Conakry to Port Harcourt is at N1,700 per ton. Address commission of 2% on freight payable to charterers and brokerage of one-third of 5% payable to charters’ agent on signing charter. The vessel was insured by Cornerstone Insurance Plc on 1 January 2008, for one year at N3 million and managing owner’s Articles of Association fixed remuneration at 1.5% of gross freight charges.

The following are relevant extracts from the shipping company’s account:

Freight of 15,000 tons of rice to Apapa and 17,500 tons of rubber to Port Harcourt:

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The voyage terminated on 30 November 2008. You are required to prepare a voyage account (provide expenses to the nearest month).

SUGGESTED SOLUTION

 OCEANIC VIEW SHIPPING AGENCY LTD

VOYAGE ACCOUNT FOR THE PERIOD 1/3/04 TO 30/11/04

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ACCOUNTS OF COOPERATIVE SOCIETIES

Introduction

Groups of individuals in employment, trade, commerce or industry, come together to form a co-operative society with a view to investing their resources for the benefits of the members.

The society is guided by its constitution and by-laws and must be registered with the Director of Co-operative Societies of the State of its operations.

The Funds of a cooperative society are usually generated from the contributions from members through direct monthly contributions and agreed deductions from members’ salaries, in case of employees. The fund is then lent to its members for a stated purpose at an interest rate that is usually below the market rate.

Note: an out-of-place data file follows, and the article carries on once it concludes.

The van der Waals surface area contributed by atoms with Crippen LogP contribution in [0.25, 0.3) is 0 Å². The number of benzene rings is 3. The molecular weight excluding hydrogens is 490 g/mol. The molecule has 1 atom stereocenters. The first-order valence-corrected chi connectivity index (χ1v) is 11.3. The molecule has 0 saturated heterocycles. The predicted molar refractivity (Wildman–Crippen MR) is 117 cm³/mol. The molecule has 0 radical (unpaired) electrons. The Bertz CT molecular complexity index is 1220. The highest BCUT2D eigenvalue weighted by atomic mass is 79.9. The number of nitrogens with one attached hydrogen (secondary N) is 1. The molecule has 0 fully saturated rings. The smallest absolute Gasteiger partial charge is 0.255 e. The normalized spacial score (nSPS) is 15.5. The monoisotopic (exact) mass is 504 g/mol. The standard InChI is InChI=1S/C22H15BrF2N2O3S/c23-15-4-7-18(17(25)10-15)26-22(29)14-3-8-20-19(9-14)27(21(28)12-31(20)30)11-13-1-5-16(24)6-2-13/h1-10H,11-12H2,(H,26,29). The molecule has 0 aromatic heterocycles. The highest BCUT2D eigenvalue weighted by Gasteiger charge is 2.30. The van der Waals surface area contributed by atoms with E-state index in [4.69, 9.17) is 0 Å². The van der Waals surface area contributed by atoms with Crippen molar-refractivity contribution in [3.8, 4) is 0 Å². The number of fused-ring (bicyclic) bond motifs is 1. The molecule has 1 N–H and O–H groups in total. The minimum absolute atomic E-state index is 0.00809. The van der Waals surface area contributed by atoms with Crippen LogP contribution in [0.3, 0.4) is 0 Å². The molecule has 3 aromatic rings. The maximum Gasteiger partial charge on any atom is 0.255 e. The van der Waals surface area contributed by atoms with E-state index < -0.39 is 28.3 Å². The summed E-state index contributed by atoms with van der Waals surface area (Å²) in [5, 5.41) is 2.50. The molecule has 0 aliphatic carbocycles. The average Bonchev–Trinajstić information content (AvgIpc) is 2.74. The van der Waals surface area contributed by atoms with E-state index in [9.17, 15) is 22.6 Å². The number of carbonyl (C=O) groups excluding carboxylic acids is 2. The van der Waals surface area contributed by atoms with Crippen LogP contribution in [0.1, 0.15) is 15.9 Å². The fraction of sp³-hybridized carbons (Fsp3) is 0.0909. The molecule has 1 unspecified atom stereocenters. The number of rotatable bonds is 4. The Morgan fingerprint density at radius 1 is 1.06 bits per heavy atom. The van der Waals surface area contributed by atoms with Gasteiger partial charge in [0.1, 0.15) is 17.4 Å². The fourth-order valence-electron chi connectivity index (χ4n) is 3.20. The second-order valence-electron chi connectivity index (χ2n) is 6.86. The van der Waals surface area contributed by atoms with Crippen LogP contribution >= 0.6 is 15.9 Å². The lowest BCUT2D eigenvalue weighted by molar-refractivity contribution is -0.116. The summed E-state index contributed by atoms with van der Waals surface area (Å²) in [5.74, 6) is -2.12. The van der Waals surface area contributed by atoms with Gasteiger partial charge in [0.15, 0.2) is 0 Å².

Contributions from members could be in form of subscriptions to the society’s share capital, members’ savings or education fund.

The Society’s funds are invested in shares of limited liability companies, short-term deposits, or commodities for sale to its members, to generate income for the society.

ILLUSTRATION

 ONITSHA CO-OPERATIVE THRIFT AND CREDIT SOCIETY LIMITED

 TRIAL BALANCE AS AT 31 DECEMBER 2008 IS AS FOLLOWS:

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After appropriation to reserve and education fund, the Executive Committee proposed to pay #1,227,000 as dividends to members and transfer the balance to general reserve.

Required:

Prepare the Society’ reserve account for the year ended 31 December, 2008 and a balance sheet as at that date.

SUGGESTED SOLUTION

 ONITSHA CO-OPERATIVE TRIFT AND CREDIT SOCIETY LIMITED

 REVENUE ACCOUNT FOR THE YEAR ENDED 31 DECEMBER 2008 INCOME

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Conclusion

In this unit, the conclusion is that the officers of the society are obliged to prepare and lay before its members, the audited financial statements of the society at a properly convened Annual General

Meeting at which issues relating to the activities of the society in the year under review and dividends payable to members are discussed. The account prepared by the society must include a balance sheet and a revenue account with relevant notes on the accounts.